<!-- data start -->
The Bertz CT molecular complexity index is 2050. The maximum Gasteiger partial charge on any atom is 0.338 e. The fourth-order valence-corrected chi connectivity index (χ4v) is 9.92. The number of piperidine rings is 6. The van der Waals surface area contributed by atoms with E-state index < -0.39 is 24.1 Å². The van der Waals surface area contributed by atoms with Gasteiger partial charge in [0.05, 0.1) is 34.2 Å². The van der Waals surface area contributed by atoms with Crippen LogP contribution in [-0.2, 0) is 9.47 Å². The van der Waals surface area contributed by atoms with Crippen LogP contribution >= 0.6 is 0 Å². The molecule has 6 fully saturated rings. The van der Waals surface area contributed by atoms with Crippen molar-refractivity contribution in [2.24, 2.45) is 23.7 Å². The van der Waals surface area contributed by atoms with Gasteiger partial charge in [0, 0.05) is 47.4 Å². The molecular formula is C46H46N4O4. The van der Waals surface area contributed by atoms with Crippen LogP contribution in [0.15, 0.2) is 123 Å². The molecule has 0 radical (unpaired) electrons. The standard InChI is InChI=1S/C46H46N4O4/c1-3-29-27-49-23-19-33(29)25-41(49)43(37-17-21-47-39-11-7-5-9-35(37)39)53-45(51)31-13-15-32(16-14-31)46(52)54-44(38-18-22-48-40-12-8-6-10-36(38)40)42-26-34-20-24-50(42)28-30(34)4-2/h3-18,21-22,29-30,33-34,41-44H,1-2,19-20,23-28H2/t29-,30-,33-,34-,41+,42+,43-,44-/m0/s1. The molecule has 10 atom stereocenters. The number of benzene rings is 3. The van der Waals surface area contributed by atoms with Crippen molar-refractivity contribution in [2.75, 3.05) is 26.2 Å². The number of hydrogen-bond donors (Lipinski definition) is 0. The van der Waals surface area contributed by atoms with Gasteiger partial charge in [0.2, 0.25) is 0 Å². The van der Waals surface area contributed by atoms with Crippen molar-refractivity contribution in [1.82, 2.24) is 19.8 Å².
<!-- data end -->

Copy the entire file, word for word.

The Bertz CT molecular complexity index is 2050. The maximum Gasteiger partial charge on any atom is 0.338 e. The fourth-order valence-corrected chi connectivity index (χ4v) is 9.92. The number of piperidine rings is 6. The van der Waals surface area contributed by atoms with E-state index < -0.39 is 24.1 Å². The van der Waals surface area contributed by atoms with Gasteiger partial charge in [0.05, 0.1) is 34.2 Å². The van der Waals surface area contributed by atoms with Crippen LogP contribution in [-0.2, 0) is 9.47 Å². The van der Waals surface area contributed by atoms with Crippen LogP contribution >= 0.6 is 0 Å². The molecule has 6 fully saturated rings. The van der Waals surface area contributed by atoms with Crippen molar-refractivity contribution in [2.24, 2.45) is 23.7 Å². The van der Waals surface area contributed by atoms with Gasteiger partial charge in [0, 0.05) is 47.4 Å². The molecular formula is C46H46N4O4. The van der Waals surface area contributed by atoms with Crippen LogP contribution in [0.15, 0.2) is 123 Å². The molecule has 0 radical (unpaired) electrons. The standard InChI is InChI=1S/C46H46N4O4/c1-3-29-27-49-23-19-33(29)25-41(49)43(37-17-21-47-39-11-7-5-9-35(37)39)53-45(51)31-13-15-32(16-14-31)46(52)54-44(38-18-22-48-40-12-8-6-10-36(38)40)42-26-34-20-24-50(42)28-30(34)4-2/h3-18,21-22,29-30,33-34,41-44H,1-2,19-20,23-28H2/t29-,30-,33-,34-,41+,42+,43-,44-/m0/s1. The molecule has 10 atom stereocenters. The number of benzene rings is 3. The van der Waals surface area contributed by atoms with Crippen molar-refractivity contribution in [2.75, 3.05) is 26.2 Å². The number of hydrogen-bond donors (Lipinski definition) is 0. The van der Waals surface area contributed by atoms with Gasteiger partial charge in [0.2, 0.25) is 0 Å². The van der Waals surface area contributed by atoms with Crippen molar-refractivity contribution in [1.82, 2.24) is 19.8 Å².